Wednesday, May 29, 2024

Sleep May Help Weight Loss

Amidst the growing obesity epidemic, learning how to manage body weight has become increasingly important.

In a recent study published in JAMA Internal Medicine, colleagues from the University of Chicago and University of Wisconsin-Madison showed that getting more sleep may help decrease caloric intake; researchers are hopeful this finding will help in creating weight loss programs.1 

Loss of sleep can increase appetite

Dr. Esra Tasali is the Director of the UChicago Sleep Center at the University of Chicago and co-author of this study.

Her previous research has shown that restricting sleep can impact appetite regulation and lead to increased caloric intake, which “puts you at risk for weight gain over time,” she said.2

Tasali’s new study examines if extending sleep duration, rather than restricting it, could reverse this effect on appetite.

Participants were already overweight and lacked sleep

The study observed a total of 80 adults classified as “overweight”, with a body mass index (BMI) between 25.0 and 29.9.1 The participants had a regular sleep schedule consisting of less than six and a half hours of sleep each night.

Participants were between the ages of 21 and 40. 

The study sample, then, did not account for underweight individuals, or those already at a healthy weight. 

Participants were able to continue with their daily routines

The study was conducted between November 1, 2014 and October 30, 2020.

Participants were monitored for two weeks while they continued with their normal sleep patterns. Following the two weeks, the “sleep extension” group was provided with a type of sleep counseling, which provided information on sleep hygiene and encouraged them to extend their nightly sleep duration to 8.5 hours. 

A control group was included in the study. They continued their habitual sleep pattern for the duration of the study without counseling. The overall duration of the observation for both groups was four weeks.

No change to diet or physical activity was prescribed for the participants.

This study was unique because participants were able to continue with their daily routines. Many other studies examine participants in laboratory settings, which can skew the results. 

Dr. Esra Tasali commented, “We simply coached each individual on good sleep hygiene, and discussed their own personal sleep environments, providing tailored advice on changes they could make to improve their sleep duration.” She later noted that “limiting the use of electronic devices before bedtime appeared as a key intervention.”2

To measure caloric intake, the investigators utilized something called “doubly labeled water”.

Participants were asked to drink this water which contains detectable isotopes – different versions – of hydrogen and oxygen. Using urine tests, this water can help researchers measure caloric intake.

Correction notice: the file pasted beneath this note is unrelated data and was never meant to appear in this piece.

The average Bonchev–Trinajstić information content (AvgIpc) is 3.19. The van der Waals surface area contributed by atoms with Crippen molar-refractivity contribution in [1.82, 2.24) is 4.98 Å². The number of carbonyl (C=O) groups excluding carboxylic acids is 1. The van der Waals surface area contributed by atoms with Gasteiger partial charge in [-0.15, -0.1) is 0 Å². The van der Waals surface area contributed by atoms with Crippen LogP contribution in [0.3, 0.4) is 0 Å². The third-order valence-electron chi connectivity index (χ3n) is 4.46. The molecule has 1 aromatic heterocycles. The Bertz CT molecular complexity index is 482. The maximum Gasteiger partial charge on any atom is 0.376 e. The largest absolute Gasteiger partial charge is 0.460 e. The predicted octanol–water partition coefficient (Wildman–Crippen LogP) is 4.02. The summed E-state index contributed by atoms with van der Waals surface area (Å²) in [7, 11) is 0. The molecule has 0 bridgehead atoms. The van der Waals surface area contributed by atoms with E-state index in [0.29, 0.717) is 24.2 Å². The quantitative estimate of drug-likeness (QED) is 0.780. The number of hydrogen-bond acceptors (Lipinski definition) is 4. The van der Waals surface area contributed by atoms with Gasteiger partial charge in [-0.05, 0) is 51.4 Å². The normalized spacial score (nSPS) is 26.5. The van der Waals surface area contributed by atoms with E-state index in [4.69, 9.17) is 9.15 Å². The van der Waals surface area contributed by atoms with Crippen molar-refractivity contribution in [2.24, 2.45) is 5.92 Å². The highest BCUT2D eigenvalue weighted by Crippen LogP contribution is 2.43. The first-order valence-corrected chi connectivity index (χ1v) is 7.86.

Those who slept more, ate less calories

The study measured the change in energy intake for both groups before and after the testing phase.

Those in the sleep extension group extended their sleep duration by an average of 1.2 hours nightly.1 They also decreased their energy intake by 270.4 calories per day. These results were statistically significant. 

The researchers calculated that an hour increase in sleep duration correlated to a 162 calorie decrease in energy consumption per day. 

“Within just two weeks, we have quantified evidence showing a decrease in caloric intake and a negative energy balance — caloric intake is less than calories burned.

If healthy sleep habits are maintained over longer duration, this would lead to clinically important weight loss over time. Many people are working hard to find ways to decrease their caloric intake to lose weight — well, just by sleeping more, you may be able to reduce it substantially,” Dr. Esra Tasali noted.2

There was no statistically significant difference in these results when comparing men versus women.1 

Increasing sleep may be a useful tool for weight loss 

Later studies will need to examine the underlying mechanisms that relate sleep and appetite regulation.

Using larger study groups may help determine how sleep can be combined with other lifestyle changes to build effective weight loss programs.  


  1. Tasali, E. et al. (2022). Effect of Sleep Extension on Objectively Assessed Energy Intake Among Adults With Overweight in Real-life Settings. JAMA Internal Medicine. Doi: 10.1001/jamainternmed.2021.8098. 
  2. Caldwell, A. (2022). Getting more sleep reduces caloric intake, a game changer for weight loss programs. EurekAlert! Accessed on Feb. 7 2022. Retrieved from 

Photo by Andrea Piacquadio from Pexels

Relevant topics that may be of interest:

Bryn Evans
Bryn Evans
I graduated with a major in biochemistry, a minor in physics, and a certificate in business from Queen’s University. My long-term goal is to become a family physician (MD) and earn a Master’s in Public Health (MPH). I am passionate about public health, mental health, & wellness. I'm currently completing a Certificate in Effective Writing for Healthcare because I recognize how important it is to communicate effectively with the public!


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